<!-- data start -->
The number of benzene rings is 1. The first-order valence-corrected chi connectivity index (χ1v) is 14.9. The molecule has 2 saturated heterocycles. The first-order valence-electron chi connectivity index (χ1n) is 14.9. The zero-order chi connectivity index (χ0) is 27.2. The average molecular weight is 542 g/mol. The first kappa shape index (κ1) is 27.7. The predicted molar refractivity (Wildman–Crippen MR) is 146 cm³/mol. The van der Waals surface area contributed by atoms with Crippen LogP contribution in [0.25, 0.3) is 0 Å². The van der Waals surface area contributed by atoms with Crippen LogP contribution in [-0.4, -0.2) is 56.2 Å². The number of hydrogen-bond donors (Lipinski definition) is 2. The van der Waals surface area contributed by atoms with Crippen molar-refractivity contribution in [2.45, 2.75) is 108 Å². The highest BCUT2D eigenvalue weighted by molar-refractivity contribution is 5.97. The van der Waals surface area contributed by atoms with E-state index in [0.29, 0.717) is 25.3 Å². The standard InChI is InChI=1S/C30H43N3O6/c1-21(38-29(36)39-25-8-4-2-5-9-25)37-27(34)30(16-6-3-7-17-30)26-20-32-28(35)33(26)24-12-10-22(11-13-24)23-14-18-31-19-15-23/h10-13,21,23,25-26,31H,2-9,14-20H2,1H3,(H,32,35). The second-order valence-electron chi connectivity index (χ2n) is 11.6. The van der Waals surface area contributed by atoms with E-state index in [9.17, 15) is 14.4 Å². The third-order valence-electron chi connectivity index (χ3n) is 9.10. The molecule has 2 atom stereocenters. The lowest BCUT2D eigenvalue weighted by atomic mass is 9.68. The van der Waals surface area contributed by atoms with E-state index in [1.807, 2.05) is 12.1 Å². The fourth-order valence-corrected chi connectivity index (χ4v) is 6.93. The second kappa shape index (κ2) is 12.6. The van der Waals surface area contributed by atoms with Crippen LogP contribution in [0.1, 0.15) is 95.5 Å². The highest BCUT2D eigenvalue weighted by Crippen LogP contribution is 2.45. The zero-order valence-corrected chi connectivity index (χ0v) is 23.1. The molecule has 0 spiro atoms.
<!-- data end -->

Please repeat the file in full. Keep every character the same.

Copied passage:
The number of benzene rings is 1. The first-order valence-corrected chi connectivity index (χ1v) is 14.9. The molecule has 2 saturated heterocycles. The first-order valence-electron chi connectivity index (χ1n) is 14.9. The zero-order chi connectivity index (χ0) is 27.2. The average molecular weight is 542 g/mol. The first kappa shape index (κ1) is 27.7. The predicted molar refractivity (Wildman–Crippen MR) is 146 cm³/mol. The van der Waals surface area contributed by atoms with Crippen LogP contribution in [0.25, 0.3) is 0 Å². The van der Waals surface area contributed by atoms with Crippen LogP contribution in [-0.4, -0.2) is 56.2 Å². The number of hydrogen-bond donors (Lipinski definition) is 2. The van der Waals surface area contributed by atoms with Crippen molar-refractivity contribution in [2.45, 2.75) is 108 Å². The highest BCUT2D eigenvalue weighted by molar-refractivity contribution is 5.97. The van der Waals surface area contributed by atoms with E-state index in [0.29, 0.717) is 25.3 Å². The standard InChI is InChI=1S/C30H43N3O6/c1-21(38-29(36)39-25-8-4-2-5-9-25)37-27(34)30(16-6-3-7-17-30)26-20-32-28(35)33(26)24-12-10-22(11-13-24)23-14-18-31-19-15-23/h10-13,21,23,25-26,31H,2-9,14-20H2,1H3,(H,32,35). The second-order valence-electron chi connectivity index (χ2n) is 11.6. The van der Waals surface area contributed by atoms with E-state index in [9.17, 15) is 14.4 Å². The third-order valence-electron chi connectivity index (χ3n) is 9.10. The molecule has 2 atom stereocenters. The lowest BCUT2D eigenvalue weighted by atomic mass is 9.68. The van der Waals surface area contributed by atoms with E-state index in [1.807, 2.05) is 12.1 Å². The fourth-order valence-corrected chi connectivity index (χ4v) is 6.93. The second kappa shape index (κ2) is 12.6. The van der Waals surface area contributed by atoms with Crippen LogP contribution in [0.1, 0.15) is 95.5 Å². The highest BCUT2D eigenvalue weighted by Crippen LogP contribution is 2.45. The zero-order valence-corrected chi connectivity index (χ0v) is 23.1. The molecule has 0 spiro atoms.